Archives: Patents

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Is the Broadest Reasonable Interpretation of Claim Terms, as Applied in Inter Partes Review, Converging on the Standard Applied in Litigation?

This past summer, the Supreme Court settled the debate about the standard to be applied by the Patent Trial and Appeal Board (PTAB) in construing patent claims – finding its use of the broadest reasonable interpretation (BRI), the approach used by the US patent office for the past century, was proper.1 Its decision left in … Continue Reading

USPTO Closes Year with Second Patent Subject Matter Eligibility Roundtable and Updated Guidance

As a follow-up from November’s roundtable discussion, the United States Patent and Trademark Office (“USPTO”) held its second roundtable discussion on the current state of subject matter eligibility under 35 U.S.C. §101.  This meeting focused on the legal boundaries of subject matter eligibility, versus earlier considerations of technicalities and challenges in applying the recent developments … Continue Reading

Patents – a novel and inventive approach to Brexit?

The announcement on Monday afternoon by the UK Government that it intended to proceed with the ratification of the Unified Patent Court Agreement (UPCA) took almost all commentators by complete surprise.  It was commonly believed that Brexit would either completely destroy, or at least significantly delay, the introduction of the Unitary Patent and the Unified … Continue Reading

USPTO’s Public Roundtables on Patent Subject Matter Eligibility Off to Promising Start

Following the recent Federal Circuit decisions in BASCOM and McRO, the United States Patent and Trademark Office (“USPTO”) responded by providing all stakeholders with a helpful memorandum discussing these cases and how they affect patent subject matter eligibility. In addition, the USPTO continues its outreach efforts to identify where gaps exist in its guidance, and … Continue Reading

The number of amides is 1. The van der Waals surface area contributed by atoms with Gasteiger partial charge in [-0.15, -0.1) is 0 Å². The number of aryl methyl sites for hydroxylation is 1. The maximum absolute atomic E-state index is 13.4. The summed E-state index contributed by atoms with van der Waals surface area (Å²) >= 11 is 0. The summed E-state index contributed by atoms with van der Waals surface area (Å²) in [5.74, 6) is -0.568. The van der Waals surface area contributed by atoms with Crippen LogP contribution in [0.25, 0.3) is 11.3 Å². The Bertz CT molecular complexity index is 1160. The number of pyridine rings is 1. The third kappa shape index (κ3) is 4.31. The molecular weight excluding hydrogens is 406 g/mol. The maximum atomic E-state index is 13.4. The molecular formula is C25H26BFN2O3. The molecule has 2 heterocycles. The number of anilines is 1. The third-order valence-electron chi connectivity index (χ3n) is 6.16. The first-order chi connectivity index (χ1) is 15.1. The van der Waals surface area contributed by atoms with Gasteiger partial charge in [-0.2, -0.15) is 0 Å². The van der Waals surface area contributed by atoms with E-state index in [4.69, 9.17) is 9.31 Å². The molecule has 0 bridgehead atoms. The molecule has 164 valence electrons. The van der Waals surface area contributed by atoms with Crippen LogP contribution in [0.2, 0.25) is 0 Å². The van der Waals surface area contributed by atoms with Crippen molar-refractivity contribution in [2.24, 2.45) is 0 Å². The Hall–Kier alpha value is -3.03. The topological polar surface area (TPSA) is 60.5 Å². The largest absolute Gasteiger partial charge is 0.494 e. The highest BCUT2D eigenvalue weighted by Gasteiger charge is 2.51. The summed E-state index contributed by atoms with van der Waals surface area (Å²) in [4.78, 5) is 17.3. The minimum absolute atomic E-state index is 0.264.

FTC Issues Study On Patent Assertion Entity Activity –Why Was It Silent on Competition And Can We Expect Enforcement Action?

Patent assertion entities (PAEs), firms that purchase pre-existing patents and then license them for products that are already on the market, have been derided as “patent trolls” and “extortionists,” while their defenders have argued that they are an efficient platform between individual inventors and manufacturers. Over the last decade, the antitrust world has debated whether … Continue Reading

The Federal Circuit Clarifies When Claim Scope is Disavowed

The claims of an issued patent describe the metes-and-bounds of the invention. However, that depends on the court’s interpretation, i.e., construction, of the claimed terms. Statements made by an inventor in her patent application, or those made during prosecution, may be deemed during claim construction to have disavowed subject matter which an inventor thought was … Continue Reading

Patent Prosecution and Defeating Abstractness: Minimizing the Risk of Sect. 101 Rejection

We invite you to attend “Patent Prosecution and Defeating Abstractness: Minimizing the Risk of Sect. 101 Rejection,” a webinar co-presented by James Reed, Senior Patent Counsel in our Intellectual Property & Technology Practice Group. The program will examine recent Federal Circuit decisions on patent eligibility for software and discuss the Court’s different approaches and offer best practices … Continue Reading